For most of its history, medicine has been male oriented. Doctors, research subjects, and patients were nearly all men, and medication dosages were considered to be "one size fits all.
That orientation has changed dramatically. The medical profession now recognizes that women's physiology is different and realizes that women's health is one of its leading issues.
Our relatively recent efforts to understand sex differences in the onset, presentation, course, and treatment of mental illnesses are yielding sometimes striking results. Why is schizophrenia so much more common in men, and why does it have an earlier onset and a more malignant course? Do estrogens protect against schizophrenia? Why do women have higher rates of mood disorders and increasing rates of substance abuse?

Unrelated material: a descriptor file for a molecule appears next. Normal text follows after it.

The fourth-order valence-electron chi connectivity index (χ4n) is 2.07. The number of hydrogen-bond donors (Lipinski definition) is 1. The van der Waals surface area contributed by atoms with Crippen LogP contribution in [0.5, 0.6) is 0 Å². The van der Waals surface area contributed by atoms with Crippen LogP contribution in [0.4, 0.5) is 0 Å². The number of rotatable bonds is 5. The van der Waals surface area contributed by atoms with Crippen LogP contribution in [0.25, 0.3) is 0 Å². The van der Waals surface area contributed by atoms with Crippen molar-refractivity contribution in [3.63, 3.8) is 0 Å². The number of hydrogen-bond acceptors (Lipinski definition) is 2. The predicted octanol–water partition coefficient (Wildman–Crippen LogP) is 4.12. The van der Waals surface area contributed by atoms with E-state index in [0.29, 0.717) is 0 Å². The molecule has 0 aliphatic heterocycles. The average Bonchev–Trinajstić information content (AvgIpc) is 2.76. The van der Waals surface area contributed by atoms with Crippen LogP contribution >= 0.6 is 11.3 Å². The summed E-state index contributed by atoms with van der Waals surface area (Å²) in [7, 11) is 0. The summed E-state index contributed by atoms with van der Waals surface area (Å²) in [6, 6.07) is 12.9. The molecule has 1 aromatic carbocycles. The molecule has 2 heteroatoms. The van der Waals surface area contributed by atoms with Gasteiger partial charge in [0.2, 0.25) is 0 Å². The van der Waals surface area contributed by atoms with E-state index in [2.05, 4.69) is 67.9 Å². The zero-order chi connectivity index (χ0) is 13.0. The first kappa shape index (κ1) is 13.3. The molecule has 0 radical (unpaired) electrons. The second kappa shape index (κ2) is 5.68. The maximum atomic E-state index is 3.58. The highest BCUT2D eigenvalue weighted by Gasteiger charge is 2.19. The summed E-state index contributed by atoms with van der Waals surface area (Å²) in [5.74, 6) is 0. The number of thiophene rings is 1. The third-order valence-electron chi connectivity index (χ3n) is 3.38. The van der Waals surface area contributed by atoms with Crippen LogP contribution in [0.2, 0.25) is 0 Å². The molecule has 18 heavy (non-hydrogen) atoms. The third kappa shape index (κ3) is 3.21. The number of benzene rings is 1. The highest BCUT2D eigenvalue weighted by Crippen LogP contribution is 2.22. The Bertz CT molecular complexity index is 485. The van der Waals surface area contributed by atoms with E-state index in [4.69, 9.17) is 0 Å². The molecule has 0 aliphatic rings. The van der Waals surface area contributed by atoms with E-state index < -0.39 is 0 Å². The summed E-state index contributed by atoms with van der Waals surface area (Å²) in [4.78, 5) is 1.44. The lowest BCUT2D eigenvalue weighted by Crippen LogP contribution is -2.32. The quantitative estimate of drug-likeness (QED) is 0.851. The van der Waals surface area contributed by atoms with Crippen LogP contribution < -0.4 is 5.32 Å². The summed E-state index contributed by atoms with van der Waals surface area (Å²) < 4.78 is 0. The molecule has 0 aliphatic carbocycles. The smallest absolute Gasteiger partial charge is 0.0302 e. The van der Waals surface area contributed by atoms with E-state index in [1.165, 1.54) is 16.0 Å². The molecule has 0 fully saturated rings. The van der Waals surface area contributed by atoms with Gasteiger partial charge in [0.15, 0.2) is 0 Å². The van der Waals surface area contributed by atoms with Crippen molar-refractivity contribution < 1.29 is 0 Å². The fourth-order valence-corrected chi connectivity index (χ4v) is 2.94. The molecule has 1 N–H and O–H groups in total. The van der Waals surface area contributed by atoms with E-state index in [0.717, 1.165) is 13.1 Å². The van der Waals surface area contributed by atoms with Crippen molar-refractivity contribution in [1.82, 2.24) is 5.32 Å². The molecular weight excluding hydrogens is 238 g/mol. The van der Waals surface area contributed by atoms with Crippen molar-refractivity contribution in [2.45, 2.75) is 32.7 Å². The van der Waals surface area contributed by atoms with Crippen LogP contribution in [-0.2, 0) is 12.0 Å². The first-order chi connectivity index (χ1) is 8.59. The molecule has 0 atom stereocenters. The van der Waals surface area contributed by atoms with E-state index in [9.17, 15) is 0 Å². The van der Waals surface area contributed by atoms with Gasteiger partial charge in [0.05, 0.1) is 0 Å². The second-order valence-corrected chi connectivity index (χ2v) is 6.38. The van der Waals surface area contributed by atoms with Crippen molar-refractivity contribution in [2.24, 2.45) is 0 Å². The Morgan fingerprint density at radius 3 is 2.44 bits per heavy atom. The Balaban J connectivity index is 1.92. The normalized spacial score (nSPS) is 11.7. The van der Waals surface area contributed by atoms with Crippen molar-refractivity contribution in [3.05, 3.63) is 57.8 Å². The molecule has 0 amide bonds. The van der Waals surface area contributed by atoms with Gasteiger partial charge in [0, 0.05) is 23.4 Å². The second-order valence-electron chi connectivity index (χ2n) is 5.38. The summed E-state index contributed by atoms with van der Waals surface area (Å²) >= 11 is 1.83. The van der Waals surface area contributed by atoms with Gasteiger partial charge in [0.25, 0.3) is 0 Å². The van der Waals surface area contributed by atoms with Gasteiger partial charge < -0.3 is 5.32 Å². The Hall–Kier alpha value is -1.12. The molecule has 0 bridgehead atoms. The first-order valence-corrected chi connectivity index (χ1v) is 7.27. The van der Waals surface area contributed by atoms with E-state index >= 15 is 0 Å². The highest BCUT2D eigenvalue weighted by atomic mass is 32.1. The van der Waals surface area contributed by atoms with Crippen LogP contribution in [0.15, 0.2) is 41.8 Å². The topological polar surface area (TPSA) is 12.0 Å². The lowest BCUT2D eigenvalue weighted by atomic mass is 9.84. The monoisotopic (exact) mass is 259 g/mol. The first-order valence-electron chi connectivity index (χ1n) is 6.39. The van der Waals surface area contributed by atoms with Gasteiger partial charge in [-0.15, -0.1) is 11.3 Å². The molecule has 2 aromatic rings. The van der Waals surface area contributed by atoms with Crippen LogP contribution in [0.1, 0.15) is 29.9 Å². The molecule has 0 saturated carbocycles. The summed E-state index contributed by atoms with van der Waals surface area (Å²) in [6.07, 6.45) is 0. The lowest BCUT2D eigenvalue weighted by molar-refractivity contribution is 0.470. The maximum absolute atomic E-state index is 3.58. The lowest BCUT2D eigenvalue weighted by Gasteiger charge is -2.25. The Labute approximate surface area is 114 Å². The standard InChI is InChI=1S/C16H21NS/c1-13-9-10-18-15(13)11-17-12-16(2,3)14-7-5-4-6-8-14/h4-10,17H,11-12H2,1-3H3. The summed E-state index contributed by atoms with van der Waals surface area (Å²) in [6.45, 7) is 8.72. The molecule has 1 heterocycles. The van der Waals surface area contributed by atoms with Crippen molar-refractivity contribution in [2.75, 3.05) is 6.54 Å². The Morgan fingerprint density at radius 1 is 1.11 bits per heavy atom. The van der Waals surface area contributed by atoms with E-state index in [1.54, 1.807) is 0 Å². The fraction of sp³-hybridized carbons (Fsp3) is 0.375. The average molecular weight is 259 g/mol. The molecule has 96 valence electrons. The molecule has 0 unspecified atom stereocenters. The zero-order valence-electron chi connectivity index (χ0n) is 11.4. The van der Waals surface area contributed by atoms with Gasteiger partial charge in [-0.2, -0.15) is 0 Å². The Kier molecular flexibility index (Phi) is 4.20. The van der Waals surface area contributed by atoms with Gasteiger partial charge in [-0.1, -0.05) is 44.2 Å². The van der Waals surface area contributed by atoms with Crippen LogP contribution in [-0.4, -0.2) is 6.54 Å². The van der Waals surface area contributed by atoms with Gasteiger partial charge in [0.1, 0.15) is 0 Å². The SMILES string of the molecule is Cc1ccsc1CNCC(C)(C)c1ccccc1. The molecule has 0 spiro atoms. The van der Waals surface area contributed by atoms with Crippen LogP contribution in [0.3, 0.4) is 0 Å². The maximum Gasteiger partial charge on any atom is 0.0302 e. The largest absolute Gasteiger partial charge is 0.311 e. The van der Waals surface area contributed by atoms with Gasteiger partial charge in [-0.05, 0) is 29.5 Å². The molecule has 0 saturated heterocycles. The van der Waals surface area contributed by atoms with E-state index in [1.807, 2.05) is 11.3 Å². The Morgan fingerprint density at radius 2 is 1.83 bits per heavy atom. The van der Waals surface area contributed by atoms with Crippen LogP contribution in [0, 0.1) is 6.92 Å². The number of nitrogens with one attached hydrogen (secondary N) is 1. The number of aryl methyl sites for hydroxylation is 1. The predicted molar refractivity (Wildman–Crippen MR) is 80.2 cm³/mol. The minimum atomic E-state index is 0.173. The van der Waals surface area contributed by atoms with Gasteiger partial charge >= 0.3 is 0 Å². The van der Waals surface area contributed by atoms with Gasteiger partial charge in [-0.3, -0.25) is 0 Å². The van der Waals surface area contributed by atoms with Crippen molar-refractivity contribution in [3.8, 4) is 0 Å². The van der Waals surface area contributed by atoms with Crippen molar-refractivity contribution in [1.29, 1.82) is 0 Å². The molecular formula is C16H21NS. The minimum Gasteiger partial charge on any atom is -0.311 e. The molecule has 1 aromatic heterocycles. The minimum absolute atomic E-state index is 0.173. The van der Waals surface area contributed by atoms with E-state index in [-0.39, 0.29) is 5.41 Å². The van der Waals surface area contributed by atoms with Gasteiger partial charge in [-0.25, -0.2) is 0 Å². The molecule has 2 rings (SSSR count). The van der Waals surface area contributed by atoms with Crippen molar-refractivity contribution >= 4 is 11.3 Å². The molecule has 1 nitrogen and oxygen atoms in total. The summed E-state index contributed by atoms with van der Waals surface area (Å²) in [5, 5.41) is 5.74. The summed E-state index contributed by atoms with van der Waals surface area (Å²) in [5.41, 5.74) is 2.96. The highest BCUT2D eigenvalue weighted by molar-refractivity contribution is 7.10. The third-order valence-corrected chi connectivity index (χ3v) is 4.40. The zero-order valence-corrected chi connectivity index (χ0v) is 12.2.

Representing the work of 60 distinguished contributors, this comprehensive summary answers these and many other questions concerning the psychological and pharmacological treatment of psychiatric illnesses in women, including useful information about recent developments in psychopharmacology (e.g., adjusting medication dosages), physiology (e.g., how liver enzymes affect the metabolism of drugs), course and manifestation (e.g., for obsessive-compulsive disorder, the course is longer and morbidity greater in men than in women), and the interaction between social and biological factors (e.g., the effect of societal expectations on women as primary caregivers for both children and aging parents).
Clinicians and laypersons alike will welcome this clearly written, definitive guide on the most recent developments in our understanding of the major differences in the brain anatomy, physiology, and epidemiology of psychiatric illnesses between women and men.show more